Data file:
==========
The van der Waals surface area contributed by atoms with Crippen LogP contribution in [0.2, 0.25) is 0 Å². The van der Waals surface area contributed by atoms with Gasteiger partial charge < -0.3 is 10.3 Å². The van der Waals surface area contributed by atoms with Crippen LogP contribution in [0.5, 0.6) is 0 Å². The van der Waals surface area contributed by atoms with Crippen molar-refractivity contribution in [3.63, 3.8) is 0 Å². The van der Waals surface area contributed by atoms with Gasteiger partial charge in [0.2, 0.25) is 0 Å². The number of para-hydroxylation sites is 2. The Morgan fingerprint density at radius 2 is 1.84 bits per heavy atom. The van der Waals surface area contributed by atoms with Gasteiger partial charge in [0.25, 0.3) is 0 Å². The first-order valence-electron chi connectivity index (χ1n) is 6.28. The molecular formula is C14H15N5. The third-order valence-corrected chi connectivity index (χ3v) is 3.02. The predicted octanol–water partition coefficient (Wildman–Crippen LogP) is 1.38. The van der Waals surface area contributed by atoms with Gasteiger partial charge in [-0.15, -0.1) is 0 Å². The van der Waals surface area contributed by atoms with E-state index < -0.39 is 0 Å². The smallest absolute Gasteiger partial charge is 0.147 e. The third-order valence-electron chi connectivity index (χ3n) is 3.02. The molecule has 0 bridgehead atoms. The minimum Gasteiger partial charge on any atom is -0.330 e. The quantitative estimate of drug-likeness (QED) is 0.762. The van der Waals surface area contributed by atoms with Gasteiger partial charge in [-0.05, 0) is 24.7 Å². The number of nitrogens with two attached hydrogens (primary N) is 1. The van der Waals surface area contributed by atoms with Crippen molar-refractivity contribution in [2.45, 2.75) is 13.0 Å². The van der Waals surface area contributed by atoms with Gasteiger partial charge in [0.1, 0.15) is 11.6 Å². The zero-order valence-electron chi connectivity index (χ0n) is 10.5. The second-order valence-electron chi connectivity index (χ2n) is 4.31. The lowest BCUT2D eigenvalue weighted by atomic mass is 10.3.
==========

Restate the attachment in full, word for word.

The van der Waals surface area contributed by atoms with Crippen LogP contribution in [0.2, 0.25) is 0 Å². The van der Waals surface area contributed by atoms with Gasteiger partial charge < -0.3 is 10.3 Å². The van der Waals surface area contributed by atoms with Crippen LogP contribution in [0.5, 0.6) is 0 Å². The van der Waals surface area contributed by atoms with Crippen molar-refractivity contribution in [3.63, 3.8) is 0 Å². The van der Waals surface area contributed by atoms with Gasteiger partial charge in [0.2, 0.25) is 0 Å². The number of para-hydroxylation sites is 2. The Morgan fingerprint density at radius 2 is 1.84 bits per heavy atom. The van der Waals surface area contributed by atoms with Gasteiger partial charge in [0.25, 0.3) is 0 Å². The first-order valence-electron chi connectivity index (χ1n) is 6.28. The molecular formula is C14H15N5. The third-order valence-corrected chi connectivity index (χ3v) is 3.02. The predicted octanol–water partition coefficient (Wildman–Crippen LogP) is 1.38. The van der Waals surface area contributed by atoms with Gasteiger partial charge in [-0.15, -0.1) is 0 Å². The van der Waals surface area contributed by atoms with E-state index < -0.39 is 0 Å². The smallest absolute Gasteiger partial charge is 0.147 e. The third-order valence-electron chi connectivity index (χ3n) is 3.02. The molecule has 0 bridgehead atoms. The minimum Gasteiger partial charge on any atom is -0.330 e. The quantitative estimate of drug-likeness (QED) is 0.762. The van der Waals surface area contributed by atoms with Gasteiger partial charge in [-0.05, 0) is 24.7 Å². The number of nitrogens with two attached hydrogens (primary N) is 1. The van der Waals surface area contributed by atoms with Crippen molar-refractivity contribution in [2.45, 2.75) is 13.0 Å². The van der Waals surface area contributed by atoms with Gasteiger partial charge in [0.1, 0.15) is 11.6 Å². The zero-order valence-electron chi connectivity index (χ0n) is 10.5. The second-order valence-electron chi connectivity index (χ2n) is 4.31. The lowest BCUT2D eigenvalue weighted by atomic mass is 10.3.